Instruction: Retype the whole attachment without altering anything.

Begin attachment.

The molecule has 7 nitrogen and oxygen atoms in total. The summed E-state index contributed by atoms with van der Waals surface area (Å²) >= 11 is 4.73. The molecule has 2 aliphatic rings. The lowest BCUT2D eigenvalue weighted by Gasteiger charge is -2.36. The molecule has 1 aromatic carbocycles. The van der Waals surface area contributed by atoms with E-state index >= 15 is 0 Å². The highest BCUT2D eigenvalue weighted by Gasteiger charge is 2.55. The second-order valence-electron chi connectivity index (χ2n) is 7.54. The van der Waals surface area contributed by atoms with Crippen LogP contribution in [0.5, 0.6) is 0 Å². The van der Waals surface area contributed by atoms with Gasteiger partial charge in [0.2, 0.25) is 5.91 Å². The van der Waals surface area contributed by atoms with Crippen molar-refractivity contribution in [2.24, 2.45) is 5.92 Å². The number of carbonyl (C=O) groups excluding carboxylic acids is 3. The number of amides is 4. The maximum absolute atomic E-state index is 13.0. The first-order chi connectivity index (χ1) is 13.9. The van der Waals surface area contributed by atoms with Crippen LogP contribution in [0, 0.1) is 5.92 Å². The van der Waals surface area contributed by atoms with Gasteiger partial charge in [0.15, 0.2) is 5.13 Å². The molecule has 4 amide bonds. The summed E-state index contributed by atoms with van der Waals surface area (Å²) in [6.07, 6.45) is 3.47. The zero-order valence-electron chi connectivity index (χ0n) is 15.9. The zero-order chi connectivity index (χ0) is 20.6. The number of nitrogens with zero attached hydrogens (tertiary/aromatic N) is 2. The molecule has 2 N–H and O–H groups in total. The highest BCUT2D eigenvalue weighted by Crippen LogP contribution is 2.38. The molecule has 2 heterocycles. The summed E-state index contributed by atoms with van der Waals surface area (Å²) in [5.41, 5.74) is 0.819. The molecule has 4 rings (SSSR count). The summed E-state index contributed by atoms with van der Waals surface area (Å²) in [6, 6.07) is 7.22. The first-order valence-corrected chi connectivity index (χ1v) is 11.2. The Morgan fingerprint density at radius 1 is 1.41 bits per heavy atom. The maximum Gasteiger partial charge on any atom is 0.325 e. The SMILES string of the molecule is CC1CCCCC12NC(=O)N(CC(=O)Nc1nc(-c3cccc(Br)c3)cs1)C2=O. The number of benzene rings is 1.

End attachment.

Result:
The molecule has 7 nitrogen and oxygen atoms in total. The summed E-state index contributed by atoms with van der Waals surface area (Å²) >= 11 is 4.73. The molecule has 2 aliphatic rings. The lowest BCUT2D eigenvalue weighted by Gasteiger charge is -2.36. The molecule has 1 aromatic carbocycles. The van der Waals surface area contributed by atoms with E-state index >= 15 is 0 Å². The highest BCUT2D eigenvalue weighted by Gasteiger charge is 2.55. The second-order valence-electron chi connectivity index (χ2n) is 7.54. The van der Waals surface area contributed by atoms with Crippen LogP contribution in [0.5, 0.6) is 0 Å². The van der Waals surface area contributed by atoms with Gasteiger partial charge in [0.2, 0.25) is 5.91 Å². The van der Waals surface area contributed by atoms with Crippen molar-refractivity contribution in [2.24, 2.45) is 5.92 Å². The number of carbonyl (C=O) groups excluding carboxylic acids is 3. The number of amides is 4. The maximum absolute atomic E-state index is 13.0. The first-order chi connectivity index (χ1) is 13.9. The van der Waals surface area contributed by atoms with Crippen LogP contribution in [0, 0.1) is 5.92 Å². The van der Waals surface area contributed by atoms with Gasteiger partial charge in [0.15, 0.2) is 5.13 Å². The molecule has 4 amide bonds. The summed E-state index contributed by atoms with van der Waals surface area (Å²) in [6.07, 6.45) is 3.47. The zero-order valence-electron chi connectivity index (χ0n) is 15.9. The zero-order chi connectivity index (χ0) is 20.6. The number of nitrogens with zero attached hydrogens (tertiary/aromatic N) is 2. The molecule has 2 N–H and O–H groups in total. The highest BCUT2D eigenvalue weighted by Crippen LogP contribution is 2.38. The molecule has 2 heterocycles. The summed E-state index contributed by atoms with van der Waals surface area (Å²) in [5.41, 5.74) is 0.819. The molecule has 4 rings (SSSR count). The summed E-state index contributed by atoms with van der Waals surface area (Å²) in [6, 6.07) is 7.22. The first-order valence-corrected chi connectivity index (χ1v) is 11.2. The Morgan fingerprint density at radius 1 is 1.41 bits per heavy atom. The maximum Gasteiger partial charge on any atom is 0.325 e. The SMILES string of the molecule is CC1CCCCC12NC(=O)N(CC(=O)Nc1nc(-c3cccc(Br)c3)cs1)C2=O. The number of benzene rings is 1.